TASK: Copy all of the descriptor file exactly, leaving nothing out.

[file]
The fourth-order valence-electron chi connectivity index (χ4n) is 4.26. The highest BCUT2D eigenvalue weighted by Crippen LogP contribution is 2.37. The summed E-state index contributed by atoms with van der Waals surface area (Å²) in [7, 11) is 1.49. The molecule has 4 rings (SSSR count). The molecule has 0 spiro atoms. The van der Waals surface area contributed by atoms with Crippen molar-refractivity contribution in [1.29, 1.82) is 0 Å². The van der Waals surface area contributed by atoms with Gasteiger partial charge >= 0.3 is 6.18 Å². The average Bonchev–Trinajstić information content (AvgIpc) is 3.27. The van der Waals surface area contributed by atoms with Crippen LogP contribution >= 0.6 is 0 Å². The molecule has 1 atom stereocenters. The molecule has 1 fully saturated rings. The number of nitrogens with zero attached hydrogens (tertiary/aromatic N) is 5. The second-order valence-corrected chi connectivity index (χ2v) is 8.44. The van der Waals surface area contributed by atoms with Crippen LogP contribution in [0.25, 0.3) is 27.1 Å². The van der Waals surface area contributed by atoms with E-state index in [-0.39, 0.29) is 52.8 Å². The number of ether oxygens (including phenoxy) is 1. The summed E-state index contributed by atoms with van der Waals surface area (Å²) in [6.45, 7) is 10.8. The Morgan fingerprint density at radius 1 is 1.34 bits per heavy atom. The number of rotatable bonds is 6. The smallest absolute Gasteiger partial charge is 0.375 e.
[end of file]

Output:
The fourth-order valence-electron chi connectivity index (χ4n) is 4.26. The highest BCUT2D eigenvalue weighted by Crippen LogP contribution is 2.37. The summed E-state index contributed by atoms with van der Waals surface area (Å²) in [7, 11) is 1.49. The molecule has 4 rings (SSSR count). The molecule has 0 spiro atoms. The van der Waals surface area contributed by atoms with Crippen molar-refractivity contribution in [1.29, 1.82) is 0 Å². The van der Waals surface area contributed by atoms with Gasteiger partial charge >= 0.3 is 6.18 Å². The average Bonchev–Trinajstić information content (AvgIpc) is 3.27. The van der Waals surface area contributed by atoms with Crippen LogP contribution >= 0.6 is 0 Å². The molecule has 1 atom stereocenters. The molecule has 1 fully saturated rings. The number of nitrogens with zero attached hydrogens (tertiary/aromatic N) is 5. The second-order valence-corrected chi connectivity index (χ2v) is 8.44. The van der Waals surface area contributed by atoms with Crippen LogP contribution in [0.25, 0.3) is 27.1 Å². The van der Waals surface area contributed by atoms with E-state index in [-0.39, 0.29) is 52.8 Å². The number of ether oxygens (including phenoxy) is 1. The summed E-state index contributed by atoms with van der Waals surface area (Å²) in [6.45, 7) is 10.8. The Morgan fingerprint density at radius 1 is 1.34 bits per heavy atom. The number of rotatable bonds is 6. The smallest absolute Gasteiger partial charge is 0.375 e.